“I enjoy working with docs because they tend to be logical and analytical,” observed Tom Orecchio, principal and wealth manager at Modera Wealth Management in Westwood, N.J. “They like to be involved in the process, even if they’re delegating a lot of the decision-making.”
These clients aren’t for an advisor who operates at a leisurely pace. “They tend to be very engaged, and they expect me to be engaged,” Orecchio said. “We’re very responsive in our client service; I return their emails and calls promptly.”
He pointed out the importance of confirming up front that you and a prospective client are on the same page. “Our investment philosophy is that we want to get the returns of the market,” he explained. “We’re not chasing alpha. Doctors—especially surgeons—tend to be an alpha bunch. If we feel we can’t get through to them through education, then it’s not a good fit.”
“A Crazy Lifestyle”
Carolyn McClanahan is an MD and a CFP who had been an emergency room and primary care physician for 13 years when frustration in seeking life advice inspired her to found Life Planning Partners in Jacksonville, Fla., in 2004. “For the most part, doctors are regular people,” she contended. “But one big difference is that they have a crazy lifestyle and schedule, so a planner who can accommodate that will work better with them. We make appointments whenever they want, in whatever form they want: video, phone, in person. We work evenings and weekends with them.”
The difficult road to a medical diploma has often created a different type of frustration for younger doctors. “They had to go through a lot of delayed gratification to get where they are, so they’re ready to spend a lot of money when they finish residency,” McClanahan said. “When you plan for them, you have to honor that need so they can enjoy life without going overboard.”
Changes in health care have already begun to alter this situation. “People are coming out of med school with huge student loans. They’re still doing well, but making somewhat less money,” she said. “It’s been easier with the younger doctors, because most of them are more realistic. If they can wrap their heads around not spending too much and putting some money away now, then we’re starting them off on the right path.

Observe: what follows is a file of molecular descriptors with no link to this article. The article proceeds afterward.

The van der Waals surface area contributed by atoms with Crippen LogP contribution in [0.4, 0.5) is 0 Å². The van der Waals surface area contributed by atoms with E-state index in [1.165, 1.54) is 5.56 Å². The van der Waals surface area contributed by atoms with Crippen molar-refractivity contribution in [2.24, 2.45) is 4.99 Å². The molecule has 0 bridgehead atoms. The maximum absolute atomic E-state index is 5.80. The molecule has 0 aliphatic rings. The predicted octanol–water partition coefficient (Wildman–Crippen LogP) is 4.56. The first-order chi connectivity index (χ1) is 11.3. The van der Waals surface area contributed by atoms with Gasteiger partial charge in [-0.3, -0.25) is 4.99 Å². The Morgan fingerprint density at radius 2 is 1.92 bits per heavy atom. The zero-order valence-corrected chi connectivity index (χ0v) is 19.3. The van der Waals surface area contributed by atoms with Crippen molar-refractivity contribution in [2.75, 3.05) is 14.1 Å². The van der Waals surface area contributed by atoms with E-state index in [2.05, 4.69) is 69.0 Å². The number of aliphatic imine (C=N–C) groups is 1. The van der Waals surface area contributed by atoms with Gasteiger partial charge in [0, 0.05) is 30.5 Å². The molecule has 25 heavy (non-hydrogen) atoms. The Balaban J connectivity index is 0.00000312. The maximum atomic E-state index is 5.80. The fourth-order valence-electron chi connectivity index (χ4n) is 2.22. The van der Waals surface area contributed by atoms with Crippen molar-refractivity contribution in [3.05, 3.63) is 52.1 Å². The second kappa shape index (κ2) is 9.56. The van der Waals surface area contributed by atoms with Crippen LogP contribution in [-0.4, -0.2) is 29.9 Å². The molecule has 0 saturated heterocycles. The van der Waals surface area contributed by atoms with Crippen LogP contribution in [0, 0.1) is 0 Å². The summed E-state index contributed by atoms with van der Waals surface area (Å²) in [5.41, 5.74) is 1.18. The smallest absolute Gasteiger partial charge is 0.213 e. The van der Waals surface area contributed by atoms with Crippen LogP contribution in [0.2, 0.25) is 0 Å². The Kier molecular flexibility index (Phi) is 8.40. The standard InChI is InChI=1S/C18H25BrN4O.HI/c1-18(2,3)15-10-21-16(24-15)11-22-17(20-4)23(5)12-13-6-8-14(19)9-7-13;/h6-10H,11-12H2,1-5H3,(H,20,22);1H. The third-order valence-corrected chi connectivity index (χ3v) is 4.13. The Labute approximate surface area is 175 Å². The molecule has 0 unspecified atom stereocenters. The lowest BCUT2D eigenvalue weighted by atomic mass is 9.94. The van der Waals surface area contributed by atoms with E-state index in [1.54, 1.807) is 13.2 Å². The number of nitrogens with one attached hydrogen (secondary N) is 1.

“It depends on their specialty. ER doctors, trauma specialists, oncologists—some of them have a very cavalier attitude about life because they’ve seen so many horrible things happen to people. It’s sometimes hard to get them to save or spend wisely. To help them maintain a sense of perspective about it, we tell them it’s important to enjoy life now, but to plan for disability when you can’t work in the future.”
Helping doctors cope with their “crazy lifestyle” is a priority stemming from McClanahan’s own experience in the ER. “We feel it’s very important to do what we can to prevent physician burnout,” she said. “For example, we’ll help overworked physicians scale back their hours so they remain able to work for more years in the future.”
Following Peers’ Financial Advice
Physicians tend to follow their friends, which sometimes gets them into trouble. From his 40-year perspective as an advisor, Balliett confided, “Doctors pay a lot of attention to others in the profession, treating them with reverence. They listen to other doctors about things that the other doctors don’t know a damn thing about, like tips on stocks.”